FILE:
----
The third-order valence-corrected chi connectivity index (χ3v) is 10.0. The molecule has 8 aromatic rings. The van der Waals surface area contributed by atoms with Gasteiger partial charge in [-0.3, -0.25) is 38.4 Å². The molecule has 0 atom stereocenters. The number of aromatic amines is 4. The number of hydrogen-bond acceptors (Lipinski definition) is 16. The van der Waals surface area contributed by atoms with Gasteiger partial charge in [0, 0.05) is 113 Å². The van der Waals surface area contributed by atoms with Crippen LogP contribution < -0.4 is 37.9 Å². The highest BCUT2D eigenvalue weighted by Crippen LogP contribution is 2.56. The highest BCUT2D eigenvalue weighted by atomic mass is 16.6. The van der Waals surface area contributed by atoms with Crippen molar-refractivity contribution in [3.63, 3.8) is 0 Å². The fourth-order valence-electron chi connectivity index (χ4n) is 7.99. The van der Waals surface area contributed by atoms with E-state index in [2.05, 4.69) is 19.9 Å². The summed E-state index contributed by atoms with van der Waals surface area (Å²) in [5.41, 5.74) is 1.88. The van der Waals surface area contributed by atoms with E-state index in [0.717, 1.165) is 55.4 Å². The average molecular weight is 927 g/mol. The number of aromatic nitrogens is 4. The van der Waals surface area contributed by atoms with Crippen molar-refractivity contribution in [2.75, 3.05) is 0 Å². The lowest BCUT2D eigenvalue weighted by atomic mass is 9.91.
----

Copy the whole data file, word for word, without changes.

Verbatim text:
The third-order valence-corrected chi connectivity index (χ3v) is 10.0. The molecule has 8 aromatic rings. The van der Waals surface area contributed by atoms with Gasteiger partial charge in [-0.3, -0.25) is 38.4 Å². The molecule has 0 atom stereocenters. The number of aromatic amines is 4. The number of hydrogen-bond acceptors (Lipinski definition) is 16. The van der Waals surface area contributed by atoms with Gasteiger partial charge in [0, 0.05) is 113 Å². The van der Waals surface area contributed by atoms with Crippen LogP contribution < -0.4 is 37.9 Å². The highest BCUT2D eigenvalue weighted by Crippen LogP contribution is 2.56. The highest BCUT2D eigenvalue weighted by atomic mass is 16.6. The van der Waals surface area contributed by atoms with Crippen molar-refractivity contribution in [3.63, 3.8) is 0 Å². The fourth-order valence-electron chi connectivity index (χ4n) is 7.99. The van der Waals surface area contributed by atoms with E-state index in [2.05, 4.69) is 19.9 Å². The summed E-state index contributed by atoms with van der Waals surface area (Å²) in [5.41, 5.74) is 1.88. The van der Waals surface area contributed by atoms with E-state index in [0.717, 1.165) is 55.4 Å². The average molecular weight is 927 g/mol. The number of aromatic nitrogens is 4. The van der Waals surface area contributed by atoms with Crippen molar-refractivity contribution in [2.75, 3.05) is 0 Å². The lowest BCUT2D eigenvalue weighted by atomic mass is 9.91.